Tuesday, November 30, 2010

Look at that...

I promise this blog will not turn into "enigmatic product-in-progress update of the day" (one reason being said product is almost done & another being I am not a professional RPG writer so when it is done I won't have another product) but I figured I'd share this, 'cause it made me laugh:

James Edward Raggi The Fourth just e-mailed me his playtest results and told me that my adventure was too hard.

Monday, November 29, 2010

NPC Reaction to Player Making Actually Funny Joke In-Character

roll d20
1-does not understand joke due to cultural differences. Wants it explained in detail. Will nod and smile generously when it's all over.
2-does not realize joke is joke, takes it literally. May, therefore, take action, like asking for wherabouts of man from Natucket or organizing hirelings to seek out Interrupting Cow.
3-kinda amused but is competitive jackass, tries to tell funnier joke (DM, you're on!), probably fails. Is now bitter.
4-as 3 but NPC is so pretentious/ignorant that joke fails to register as joke with anyone who has Wis above 5.
5-offended that the PC is taking situations so lightly, roll initiative.
6-finds PC's sense of humor strangely attractive.
7-laughter triggers an ancient curse. NPC has been trying not to laugh since 799AD. Demon manifests itself through NPC's body.
8-laughs, buys PC a drink.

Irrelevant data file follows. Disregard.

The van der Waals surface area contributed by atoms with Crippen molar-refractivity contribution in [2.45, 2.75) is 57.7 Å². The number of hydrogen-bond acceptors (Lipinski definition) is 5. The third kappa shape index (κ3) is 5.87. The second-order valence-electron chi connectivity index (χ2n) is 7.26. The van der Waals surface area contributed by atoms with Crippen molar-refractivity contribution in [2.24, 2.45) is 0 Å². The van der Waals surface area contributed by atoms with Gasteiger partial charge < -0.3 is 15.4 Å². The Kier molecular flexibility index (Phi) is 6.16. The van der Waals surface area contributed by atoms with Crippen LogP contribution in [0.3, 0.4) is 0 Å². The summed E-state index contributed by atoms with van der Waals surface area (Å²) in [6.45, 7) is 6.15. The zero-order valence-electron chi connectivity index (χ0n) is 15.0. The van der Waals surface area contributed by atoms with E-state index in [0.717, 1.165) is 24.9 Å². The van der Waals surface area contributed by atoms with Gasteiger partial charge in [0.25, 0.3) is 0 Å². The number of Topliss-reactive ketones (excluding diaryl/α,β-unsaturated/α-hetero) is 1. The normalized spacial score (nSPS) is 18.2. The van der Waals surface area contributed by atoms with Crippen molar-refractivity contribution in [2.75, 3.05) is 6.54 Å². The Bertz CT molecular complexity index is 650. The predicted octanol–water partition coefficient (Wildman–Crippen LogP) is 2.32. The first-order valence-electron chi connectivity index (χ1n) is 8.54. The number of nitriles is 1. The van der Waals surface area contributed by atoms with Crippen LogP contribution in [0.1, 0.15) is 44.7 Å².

9-laughs, buys self a drink.
10-laughs, is already drunk, buys drink a drink.
11-thinks joke is so funny that NPC agrees to pretty much whatever.
12-laughs laughs laughs, then cries. Investigation reveals joke reminds NPC of traumatic parental situation.
13-laughs laugh laughs, then says "Oh, thank Or-Hossk! I needed that. It's been so long since I had a good laugh"--reveals secret mystery difficulty plaguing peeps hereabouts.
14-vomits with laughter. 1-3 embarassed 4-6 crazy viking type who just does that.
15-laughs, claps PC on back with unexpected strength. d4 minus 1 damage.
16-laughs, introduces PC to younger family member of opposite sex.
17-puritanical local value system. Accuses PC of being witch.
18-laughs, laughs, laughs hysterically, orders first available pie & begins smearing it all over body.
19-laughs, goes around to other nearby characters and begins saying "This guy! Oh, jeezus, this guy," and continually insists PC repeat joke to all of NPC's friends.
20-offers PC contract as personal entertainer. Pays 8 gp per laugh.

Once a result has been used, cross it out and write your own.

Sunday, November 28, 2010

This Is Totally Not The Cover Of the Book or The Title

This is not going to be the cover of the upcoming book--
(click to biggerify--it is entirely worth it)
It's classy as all fuck, but I decided I want something with a little more color...

Nor is it the official title--which is, as of now, "Vornheim: The Complete City Kit".

But, hey, I went to all the trouble to mock it up, so I figured I'd let you see it.

Meanhwile, the book is pretty much done. I just have to edit it and dot the I's and cross the T's and all that.

I'm also getting playtest reports back, which is more fun than I expected.

Oh, here's a request for y'all:

The book will include, among many other things, a somewhat improved, streamlined & DeLuxified version of the Urbancrawl Rules I posted a while back, so if anybody reading this has used those and has ideas about how they could be improved or any suggestions about parts of them that worked extremely well for you, please do let me know.

Sunday, November 21, 2010

Have You Seen These?

If you're like me you need pictures of the dessicated carcasses of imaginary creatures all the fucking time...